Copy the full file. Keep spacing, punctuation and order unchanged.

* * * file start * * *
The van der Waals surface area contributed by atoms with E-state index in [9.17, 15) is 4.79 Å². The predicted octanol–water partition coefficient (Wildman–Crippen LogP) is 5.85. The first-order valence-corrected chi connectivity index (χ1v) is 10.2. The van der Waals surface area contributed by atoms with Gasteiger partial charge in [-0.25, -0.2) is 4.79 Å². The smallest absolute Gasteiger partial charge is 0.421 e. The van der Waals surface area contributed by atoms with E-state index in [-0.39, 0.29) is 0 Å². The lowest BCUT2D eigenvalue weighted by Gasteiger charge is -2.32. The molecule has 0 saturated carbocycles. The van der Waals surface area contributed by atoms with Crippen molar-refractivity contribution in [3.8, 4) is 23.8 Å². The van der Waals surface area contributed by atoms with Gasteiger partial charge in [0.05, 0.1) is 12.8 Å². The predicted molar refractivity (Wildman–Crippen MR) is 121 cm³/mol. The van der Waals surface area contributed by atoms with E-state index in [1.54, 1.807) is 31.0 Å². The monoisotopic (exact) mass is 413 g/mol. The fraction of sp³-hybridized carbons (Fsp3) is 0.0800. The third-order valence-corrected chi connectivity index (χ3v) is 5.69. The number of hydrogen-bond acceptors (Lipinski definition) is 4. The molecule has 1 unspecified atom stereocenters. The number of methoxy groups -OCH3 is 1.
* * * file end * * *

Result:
The van der Waals surface area contributed by atoms with E-state index in [9.17, 15) is 4.79 Å². The predicted octanol–water partition coefficient (Wildman–Crippen LogP) is 5.85. The first-order valence-corrected chi connectivity index (χ1v) is 10.2. The van der Waals surface area contributed by atoms with Gasteiger partial charge in [-0.25, -0.2) is 4.79 Å². The smallest absolute Gasteiger partial charge is 0.421 e. The van der Waals surface area contributed by atoms with E-state index in [-0.39, 0.29) is 0 Å². The lowest BCUT2D eigenvalue weighted by Gasteiger charge is -2.32. The molecule has 0 saturated carbocycles. The van der Waals surface area contributed by atoms with Crippen molar-refractivity contribution in [3.8, 4) is 23.8 Å². The van der Waals surface area contributed by atoms with Gasteiger partial charge in [0.05, 0.1) is 12.8 Å². The predicted molar refractivity (Wildman–Crippen MR) is 121 cm³/mol. The van der Waals surface area contributed by atoms with E-state index in [1.54, 1.807) is 31.0 Å². The monoisotopic (exact) mass is 413 g/mol. The fraction of sp³-hybridized carbons (Fsp3) is 0.0800. The third-order valence-corrected chi connectivity index (χ3v) is 5.69. The number of hydrogen-bond acceptors (Lipinski definition) is 4. The molecule has 1 unspecified atom stereocenters. The number of methoxy groups -OCH3 is 1.